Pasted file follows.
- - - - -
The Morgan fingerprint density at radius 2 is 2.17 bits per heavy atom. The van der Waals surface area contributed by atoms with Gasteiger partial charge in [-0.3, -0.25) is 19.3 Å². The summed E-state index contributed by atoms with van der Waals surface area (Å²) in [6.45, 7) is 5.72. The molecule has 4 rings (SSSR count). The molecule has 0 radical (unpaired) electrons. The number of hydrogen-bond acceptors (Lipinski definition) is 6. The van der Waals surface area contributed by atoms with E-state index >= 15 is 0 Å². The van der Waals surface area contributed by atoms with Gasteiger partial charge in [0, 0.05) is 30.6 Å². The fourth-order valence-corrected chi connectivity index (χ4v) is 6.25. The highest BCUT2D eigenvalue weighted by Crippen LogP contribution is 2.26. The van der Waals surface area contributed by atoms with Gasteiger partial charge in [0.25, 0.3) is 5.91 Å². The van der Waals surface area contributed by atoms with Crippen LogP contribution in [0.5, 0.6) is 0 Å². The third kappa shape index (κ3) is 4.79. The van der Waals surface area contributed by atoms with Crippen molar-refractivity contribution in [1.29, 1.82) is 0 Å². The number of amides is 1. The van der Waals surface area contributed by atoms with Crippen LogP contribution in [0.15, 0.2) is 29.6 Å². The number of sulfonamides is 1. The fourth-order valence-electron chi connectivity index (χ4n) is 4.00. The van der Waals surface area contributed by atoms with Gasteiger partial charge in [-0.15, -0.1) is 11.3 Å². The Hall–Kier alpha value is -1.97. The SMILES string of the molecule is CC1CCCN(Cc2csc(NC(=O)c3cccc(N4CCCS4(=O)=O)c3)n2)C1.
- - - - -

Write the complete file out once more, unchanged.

The Morgan fingerprint density at radius 2 is 2.17 bits per heavy atom. The van der Waals surface area contributed by atoms with Gasteiger partial charge in [-0.3, -0.25) is 19.3 Å². The summed E-state index contributed by atoms with van der Waals surface area (Å²) in [6.45, 7) is 5.72. The molecule has 4 rings (SSSR count). The molecule has 0 radical (unpaired) electrons. The number of hydrogen-bond acceptors (Lipinski definition) is 6. The van der Waals surface area contributed by atoms with E-state index >= 15 is 0 Å². The van der Waals surface area contributed by atoms with Gasteiger partial charge in [0, 0.05) is 30.6 Å². The fourth-order valence-corrected chi connectivity index (χ4v) is 6.25. The highest BCUT2D eigenvalue weighted by Crippen LogP contribution is 2.26. The van der Waals surface area contributed by atoms with Gasteiger partial charge in [0.25, 0.3) is 5.91 Å². The van der Waals surface area contributed by atoms with Crippen LogP contribution in [0.5, 0.6) is 0 Å². The third kappa shape index (κ3) is 4.79. The van der Waals surface area contributed by atoms with Crippen molar-refractivity contribution in [1.29, 1.82) is 0 Å². The number of amides is 1. The van der Waals surface area contributed by atoms with Crippen LogP contribution in [0.15, 0.2) is 29.6 Å². The number of sulfonamides is 1. The fourth-order valence-electron chi connectivity index (χ4n) is 4.00. The van der Waals surface area contributed by atoms with Gasteiger partial charge in [-0.15, -0.1) is 11.3 Å². The Hall–Kier alpha value is -1.97. The SMILES string of the molecule is CC1CCCN(Cc2csc(NC(=O)c3cccc(N4CCCS4(=O)=O)c3)n2)C1.